Jocelyn Goldfein from Zetta Venture Partners talks about AI investments


Earlier this month, href = “”> Zetta Venture Partners, a B2B and AI-focused venture company, announced a new $ 180 million fund.

Since new VC funds are anecdotally thinner these days – and because we are in the midst of an economic upheaval that is changing investment patterns and shaking up the start-up industries – I called Zetta Jocelyn Goldfein (a regular TechCrunch) to chat about what your company is doing and what’s going on with AI investments.

The deposit

Zetta’s new fund is about 50% larger than its previous pool of capital, which was about twice the size of its first fund. If you don’t want to do the math, Zetta’s first fund was worth $ 60 million and his second was $ 125 million.

As before, Zetta will invest in startups with a B2B focus and AI technology, but with more capital. I was curious about cadence: now that it has more capital, would the company issue more checks faster? Goldfein has kept the pace and strategy pretty much the same as previous funds, even though it has promoted an internal client who will start managing the new fund.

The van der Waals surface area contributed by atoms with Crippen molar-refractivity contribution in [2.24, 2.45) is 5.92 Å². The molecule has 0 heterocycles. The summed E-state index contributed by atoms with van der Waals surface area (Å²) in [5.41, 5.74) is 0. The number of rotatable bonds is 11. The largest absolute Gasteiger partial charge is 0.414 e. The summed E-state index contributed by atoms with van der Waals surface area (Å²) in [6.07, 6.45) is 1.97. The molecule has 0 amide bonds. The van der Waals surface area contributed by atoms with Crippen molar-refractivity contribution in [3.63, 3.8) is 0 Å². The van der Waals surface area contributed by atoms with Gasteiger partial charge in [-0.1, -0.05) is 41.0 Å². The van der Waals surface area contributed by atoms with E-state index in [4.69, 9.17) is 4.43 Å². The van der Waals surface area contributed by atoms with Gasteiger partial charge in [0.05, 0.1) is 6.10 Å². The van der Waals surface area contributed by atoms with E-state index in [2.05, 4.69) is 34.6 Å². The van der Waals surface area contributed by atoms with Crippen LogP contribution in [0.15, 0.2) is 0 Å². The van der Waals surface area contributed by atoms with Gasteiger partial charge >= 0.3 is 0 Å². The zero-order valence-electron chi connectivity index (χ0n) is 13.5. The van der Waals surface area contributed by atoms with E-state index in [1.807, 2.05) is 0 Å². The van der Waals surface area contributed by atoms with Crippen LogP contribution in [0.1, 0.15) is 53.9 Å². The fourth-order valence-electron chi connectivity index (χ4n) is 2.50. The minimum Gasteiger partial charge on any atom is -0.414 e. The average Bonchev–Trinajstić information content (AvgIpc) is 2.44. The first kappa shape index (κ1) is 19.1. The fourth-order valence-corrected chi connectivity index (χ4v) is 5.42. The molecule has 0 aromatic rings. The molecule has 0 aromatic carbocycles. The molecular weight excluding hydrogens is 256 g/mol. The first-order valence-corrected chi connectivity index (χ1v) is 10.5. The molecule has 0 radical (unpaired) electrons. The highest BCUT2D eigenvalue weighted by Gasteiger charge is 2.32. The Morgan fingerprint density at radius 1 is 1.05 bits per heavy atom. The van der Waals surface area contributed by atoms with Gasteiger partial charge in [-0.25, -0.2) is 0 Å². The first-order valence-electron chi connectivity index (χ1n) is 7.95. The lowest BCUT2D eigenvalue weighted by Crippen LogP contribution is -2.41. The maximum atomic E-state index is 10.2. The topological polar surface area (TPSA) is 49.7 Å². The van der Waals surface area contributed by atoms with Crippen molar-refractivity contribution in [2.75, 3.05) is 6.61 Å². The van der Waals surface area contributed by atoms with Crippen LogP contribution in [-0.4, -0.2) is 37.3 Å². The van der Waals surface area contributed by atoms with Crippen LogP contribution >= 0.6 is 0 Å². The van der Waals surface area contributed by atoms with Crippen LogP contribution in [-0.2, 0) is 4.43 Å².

Why more money when things mostly look the same? Zetta would like to have the opportunity to issue larger checks and take on more personal responsibility so that more capital is needed. Defending these percentages again requires more capital. You have the idea.

Pace, pricing

At the beginning of our chat with Goldfein, it became clear that thanks to the uncertainty caused by COVID-19, it is an active time for startups that focus on AI. According to Goldfein, founders who have not yet raised their first capital “look at the financing window and think, Oh boy, if we thought we could move up in three months, maybe we should give it a try now. ”In addition, some companies that have already raised will return to the market to recharge. Goldfein said these startups are looking for “a little extra runway”.